Neath Abbey was the oldest Cistercian house in Wales but Tintern was the first Cistercian house to be founded in Wales. The solution to this paradox is that Neath was originally founded as a house of the order of Savigny, a Benedictine reform movement with very similar ideals to those of the Cistercians. The two orders were so similar that they eventually merged in 1147. By that time the Cistercian order was immeasurably more powerful and the Savignac houses became Cistercian.
Richard de Granville founded Neath in 1129, when he had been forced to come to terms with his Welsh neighbours on the west bank of the river. Some of the land which the new abbey was given was land he had recently taken from the Welsh, and it looks as though he gave it to the abbey as a compromise between retaining it himself and returning it to Welsh control. Both Norman and Welsh rulers continued to endow the abbey and it became one of the most powerful religious houses in south Wales, with extensive sheepwalks and mineral rights on its granges. The monks were also able to use their situation near the mouth of the river to trade across the Bristol Channel, using their own ships and offering facilities to others. Because the monastery was outside the boundaries of the borough, merchants using its quays could escape some of the payments they would have to make if they took their goods upriver to the borough’s own quays. In effect, it was an out-of-town shopping centre, and this caused recurrent disputes with the townspeople.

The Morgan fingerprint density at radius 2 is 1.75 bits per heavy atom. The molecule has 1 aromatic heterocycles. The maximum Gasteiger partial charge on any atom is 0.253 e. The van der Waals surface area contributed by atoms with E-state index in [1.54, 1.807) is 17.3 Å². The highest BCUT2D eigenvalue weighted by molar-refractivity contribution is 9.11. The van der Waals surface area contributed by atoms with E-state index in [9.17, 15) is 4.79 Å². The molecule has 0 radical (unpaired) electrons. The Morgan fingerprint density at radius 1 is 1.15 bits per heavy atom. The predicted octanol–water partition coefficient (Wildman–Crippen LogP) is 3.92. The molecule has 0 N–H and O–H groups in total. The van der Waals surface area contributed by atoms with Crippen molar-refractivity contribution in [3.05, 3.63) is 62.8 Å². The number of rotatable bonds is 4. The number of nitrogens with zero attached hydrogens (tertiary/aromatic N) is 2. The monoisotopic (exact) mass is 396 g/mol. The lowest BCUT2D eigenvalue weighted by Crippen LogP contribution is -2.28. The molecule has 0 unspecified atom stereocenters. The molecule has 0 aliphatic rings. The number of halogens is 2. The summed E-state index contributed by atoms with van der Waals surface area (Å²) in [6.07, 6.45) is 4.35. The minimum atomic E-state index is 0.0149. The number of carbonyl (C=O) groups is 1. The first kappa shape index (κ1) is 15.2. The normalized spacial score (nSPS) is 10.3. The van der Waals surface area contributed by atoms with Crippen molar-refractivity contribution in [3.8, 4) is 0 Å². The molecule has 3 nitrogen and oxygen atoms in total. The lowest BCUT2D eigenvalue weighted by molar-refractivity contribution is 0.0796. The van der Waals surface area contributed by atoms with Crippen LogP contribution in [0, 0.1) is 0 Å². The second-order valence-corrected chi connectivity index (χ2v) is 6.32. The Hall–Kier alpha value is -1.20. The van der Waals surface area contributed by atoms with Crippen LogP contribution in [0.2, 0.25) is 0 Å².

Nevertheless, the monastery was a respected local institution. The legends that it was an informal Welsh university have no basis in fact, though the monks may well have helped to teach some local children. The abbey should have been dissolved in 1536 but was sufficiently reputable and important to be allowed to purchase a stay of execution. This was a considerable drain on resources, and in any case it only kept the monastery in being for another three years. It was finally dissolved in 1539.
The abbey buildings are in a rather anomalous situation in the angle between the canal and a dual carriageway, surrounded by a run-down industrial estate. Much of the church survives, including the south transept with its night stair. This is how the monks would have made their way into the church from the dormitory for the services in the middle of the night. You can still see the stone handrail which would have guided their sleepy procession. There is very little left of the east and south ranges, where the monks would have slept and eaten. The oldest buildings are those in the west range, and those are in the best state of preservation. The community became smaller in the fourteenth and fifteenth centuries, and the abbots took over much of the south-east angle of the buildings for their own private lodgings. After the Dissolution, the site was acquired by a local landowner, Sir John Herbert. He made the abbots’ lodgings into the core of his own mansion, much of which you can still see.
In later years there was a copper works on the site, which was responsible for much of the damage to the buildings. The whole of the area around you is of immense interest to industrial archaeologists. A little to the south-west of the abbey is the Clydach aqueduct, its arches submerged in the river and acting as an inverted syphon. Near this, the sluices on the river are all that remains of an ambitious scheme to build a dry dock in Neath. North of the abbey is the famous Neath abbey iron works: you can visit this on your way out of Neath.